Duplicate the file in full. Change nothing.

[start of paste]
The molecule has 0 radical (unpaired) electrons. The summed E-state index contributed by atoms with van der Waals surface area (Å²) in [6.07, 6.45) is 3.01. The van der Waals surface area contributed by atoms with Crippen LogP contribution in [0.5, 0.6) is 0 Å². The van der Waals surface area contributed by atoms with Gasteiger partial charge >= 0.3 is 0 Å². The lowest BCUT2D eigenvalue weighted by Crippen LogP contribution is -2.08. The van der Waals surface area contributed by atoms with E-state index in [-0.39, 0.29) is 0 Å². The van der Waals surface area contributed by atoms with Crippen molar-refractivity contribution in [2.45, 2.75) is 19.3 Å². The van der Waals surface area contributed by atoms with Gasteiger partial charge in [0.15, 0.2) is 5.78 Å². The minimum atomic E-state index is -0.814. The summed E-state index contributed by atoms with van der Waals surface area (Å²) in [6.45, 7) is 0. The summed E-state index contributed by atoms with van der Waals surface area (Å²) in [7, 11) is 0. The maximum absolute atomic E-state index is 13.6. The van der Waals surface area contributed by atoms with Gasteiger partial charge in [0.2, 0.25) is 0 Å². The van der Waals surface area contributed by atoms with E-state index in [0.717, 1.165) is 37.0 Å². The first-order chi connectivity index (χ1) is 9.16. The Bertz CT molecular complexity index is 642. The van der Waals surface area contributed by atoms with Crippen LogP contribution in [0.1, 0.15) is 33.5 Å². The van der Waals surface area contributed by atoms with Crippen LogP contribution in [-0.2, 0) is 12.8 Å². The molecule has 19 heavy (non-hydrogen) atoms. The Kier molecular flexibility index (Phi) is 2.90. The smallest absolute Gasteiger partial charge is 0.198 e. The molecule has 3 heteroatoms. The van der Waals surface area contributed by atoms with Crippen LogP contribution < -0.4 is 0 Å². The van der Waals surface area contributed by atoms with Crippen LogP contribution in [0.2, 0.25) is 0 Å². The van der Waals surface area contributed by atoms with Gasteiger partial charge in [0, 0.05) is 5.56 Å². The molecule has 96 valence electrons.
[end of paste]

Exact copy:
The molecule has 0 radical (unpaired) electrons. The summed E-state index contributed by atoms with van der Waals surface area (Å²) in [6.07, 6.45) is 3.01. The van der Waals surface area contributed by atoms with Crippen LogP contribution in [0.5, 0.6) is 0 Å². The van der Waals surface area contributed by atoms with Gasteiger partial charge >= 0.3 is 0 Å². The lowest BCUT2D eigenvalue weighted by Crippen LogP contribution is -2.08. The van der Waals surface area contributed by atoms with E-state index in [-0.39, 0.29) is 0 Å². The van der Waals surface area contributed by atoms with Crippen molar-refractivity contribution in [2.45, 2.75) is 19.3 Å². The van der Waals surface area contributed by atoms with Gasteiger partial charge in [0.15, 0.2) is 5.78 Å². The minimum atomic E-state index is -0.814. The summed E-state index contributed by atoms with van der Waals surface area (Å²) in [6.45, 7) is 0. The summed E-state index contributed by atoms with van der Waals surface area (Å²) in [7, 11) is 0. The maximum absolute atomic E-state index is 13.6. The van der Waals surface area contributed by atoms with Gasteiger partial charge in [0.2, 0.25) is 0 Å². The van der Waals surface area contributed by atoms with E-state index in [0.717, 1.165) is 37.0 Å². The first-order chi connectivity index (χ1) is 9.16. The Bertz CT molecular complexity index is 642. The van der Waals surface area contributed by atoms with Crippen LogP contribution in [0.1, 0.15) is 33.5 Å². The van der Waals surface area contributed by atoms with Crippen LogP contribution in [-0.2, 0) is 12.8 Å². The molecule has 19 heavy (non-hydrogen) atoms. The Kier molecular flexibility index (Phi) is 2.90. The smallest absolute Gasteiger partial charge is 0.198 e. The molecule has 3 heteroatoms. The van der Waals surface area contributed by atoms with Crippen LogP contribution < -0.4 is 0 Å². The van der Waals surface area contributed by atoms with Crippen LogP contribution in [0.2, 0.25) is 0 Å². The van der Waals surface area contributed by atoms with Gasteiger partial charge in [0, 0.05) is 5.56 Å². The molecule has 96 valence electrons.